James Hibberd at Entertainment Weekly tossed a casual reference to SYMPHONY in an article he wrote about Netflix recently. Hibberd said that SYMPHONY listens to the background soundtrack on whatever you have on your tee-vee…and apparently this app then figures out what you are watching and makes a note of that. This is how NBC has apparently been able to figure out Netflix’s program ratings. The detective work using SYMPHONY was needed, it seems, because Netflix refuses to release ratings numbers.
NBC then found a way to use this creepy SYMPHONY program to spy on people, listen to what they were watching, figure out what it was, and determine if it was on Netflix.
Hibberd didn’t bother to mention if SYMPHONY is some variant of SkyNet that is now spying on everyone or if SYMPHONY is some sort of voluntary app that people turn on so that a computer program can listen to everything they are doing and analyze it. I have the impression that people aren’t aware that SYMPHONY is doing this; it sounds like this is an app that somehow gets on people’s phones or they are using it for something else and this “audio content recognition technology” is operating without people’s knowledge.
How could NBC obtain accurate ratings for Netflix programming if they were relying only on people who voluntarily allowed SYMPHONY to spy on them?
Wouldn’t people have to NOT know that they were being spied on for them to be honest with their Netflix watching habits?
SYMPHONY is the creepiest thing I have heard about this week for sure. Is anyone else out there curious about what this app does and if it’s voluntary (or somehow hidden and is on your phone right now and you don’t even know about it)?
MSNBC declares Obama the winner of the 2012 presidential election — so don’t even bother thinking of voting for anyone else. Or else you are racist.
This is just so shameless, it would be hilariously funny if it wasn’t so sad: three of MSNBC’s “big thinkers” have declared Obama to be the winner of the 2012 presidential election…largely, it seems, because they consider him “the historic and unprecedented first black president” and they cannot bring themselves to talk about a black man not winning.
I can’t honestly think of how Obama will win in 2012, since all of the hopeychange promises of 2008 were broken long ago, but perhaps the Leftists on MSNBC are just certain voter fraud and intimidation will secure a sound victory for Obama next year and nothing else will matter.
With the success of True Blood on HBO and Modern Family a big hit for ABC, not to mention Halloween just around the corner, NBC’s asked for a pilot for an update of ‘The Munsters” featuring well-known personalities outside the normal casting pool for sitcoms.
Jeff Zucker ran NBC into the ground with his shameless Obama-propaganda drive for the network, and his insistence on making the worst shows possible featuring the most talentless and inept people he could find (remember Heroes?), and in a fascinating business move Comcast, NBC’s new owners, has decided to continue this tradition even after firing Zucker in a desperate bid to raise the network from last place in broadcast ratings.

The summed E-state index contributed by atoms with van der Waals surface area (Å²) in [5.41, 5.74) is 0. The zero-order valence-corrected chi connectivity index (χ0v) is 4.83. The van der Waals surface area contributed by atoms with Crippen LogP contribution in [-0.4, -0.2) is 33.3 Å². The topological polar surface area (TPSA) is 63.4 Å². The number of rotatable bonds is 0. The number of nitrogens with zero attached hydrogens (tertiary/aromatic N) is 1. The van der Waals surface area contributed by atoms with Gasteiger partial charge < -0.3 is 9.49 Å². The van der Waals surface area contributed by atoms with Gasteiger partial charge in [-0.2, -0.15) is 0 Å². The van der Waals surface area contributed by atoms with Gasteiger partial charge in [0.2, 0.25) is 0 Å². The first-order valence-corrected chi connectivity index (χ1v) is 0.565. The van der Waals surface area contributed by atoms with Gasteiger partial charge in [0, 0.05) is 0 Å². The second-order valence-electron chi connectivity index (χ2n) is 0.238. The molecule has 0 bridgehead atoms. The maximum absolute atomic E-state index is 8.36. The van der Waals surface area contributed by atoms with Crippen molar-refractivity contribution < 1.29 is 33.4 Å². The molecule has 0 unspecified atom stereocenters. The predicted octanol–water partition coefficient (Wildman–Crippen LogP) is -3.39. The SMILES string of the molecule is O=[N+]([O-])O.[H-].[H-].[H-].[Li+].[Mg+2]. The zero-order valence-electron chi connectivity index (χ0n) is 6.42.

“Their whole future is bet on John Kerry. He’s the only idea they’ve got,” noted Ophelia Goodies, publicist at large for the LeNa JaBroswki Write-In Campaign in Alaska as well as the new spokes drag queen for NBC Universal. “We currently have Elvira working here as our Director of Digital Content, which is fun, and a good start, but we really want NBC to be known as the “Boring Monsters Network”, which would make it BMN come to think of it, so of course we’re desperate to get John Kerry to sign on board. With all these people jumping ship on the Obama Administration, we figure Kerry might want out of the Senate too, and maybe Thereza can play Lily and they could star together on the show and get up to all sorts of adventures together”.
Rounding out the cast, Goodies believes NBC/BMN will grab up departing White House Chief of Staff Rahm Emanuel for another key role.
“Well, he thinks he’s going to be Mayor of Chicago, but that’s nuts, he’s not going to win, so I remembered he used to be a ballerina with Julliard so I think he would be perfect as Eddie Munster,” Goodies reported. “This way, we can make the show kind of like a musical, like that GLEE that’s so popular this year, and he can wear his little short pants and scream expletives at people and be super creepy on the air. The cost savings on this hire are amazing, because just like with Kerry, we won’t have to employ many makeup artists since they already look so monstrous to begin with. Word is Nancy Pelosi’s going to be out of a job and looking for work soon too, so Spot’s another roll we can fill with little special effects and makeup required”.
While Goodies didn’t have a date for “The New Munsters” airing, she believes it will be “sometime after November” when so many potential cast members for the show will “suddenly find themselves available for all sorts of interesting new opportunities outside the realm of politics”.
Who else would you cast on this show, or other sitcoms, once they’ve been fired November 2nd and who would they play?
These two men are big Obama Kool-Aid drinkers, and pushed for their respective networks to become Obama cheerleaders in 2008.
Zucker did this, in large part, because he believed betting everything on Obama would mean that, once president, Obama would give big payback perks to GE, NBC’s parent company, and Zucker would look like a major hero to his corporate overlords for increasing their profitability with this newfound love coming from the new White House.
That really didn’t happen though, because Obama does not reward any of those who’ve served him. Their reward, in his mind, should be limited to the joy they get in worshipping at his feet and doing his bidding. SERVICE to “The One” is, thus, it’s own reward.
Klein over at CNN is the dumber of the two network executives, which is saying a lot for anyone who has watched Zucker tear NBC down from the top network to the fourth. FOURTH. That’s staggering. To go from first place to last, while raking in millions of dollars a year in salary. It’s stunning GE let this man get away with it.
But, what did Klein and CNN get for throwing out all credibility in service of Obama?
Aside from tainting their long-established brand, neither of them got anything out of that deal.
Now that Comcast has purchased the networks of NBC, and now that Zucker has been booted to the curb, we’re waiting to see how Obama is served by the media in the days ahead.
It’s clear Obama-worship is not profitable, and will not lead to high ratings.
If either was true, then GE would not have sold money-losing NBC to Comcast, and NBC would have never lost money because its shameless and relentless Obama promotion would have kept the network at number one (provided viewers were as infatuated with Obama as Zucker seemed to believe they were).
Do you think NBC can recover with a new president?
Will CNN ever be seen as anything but a Democrat propaganda channel?
What do you think this bodes for coverage of Obama in the national media for the last two years of his term?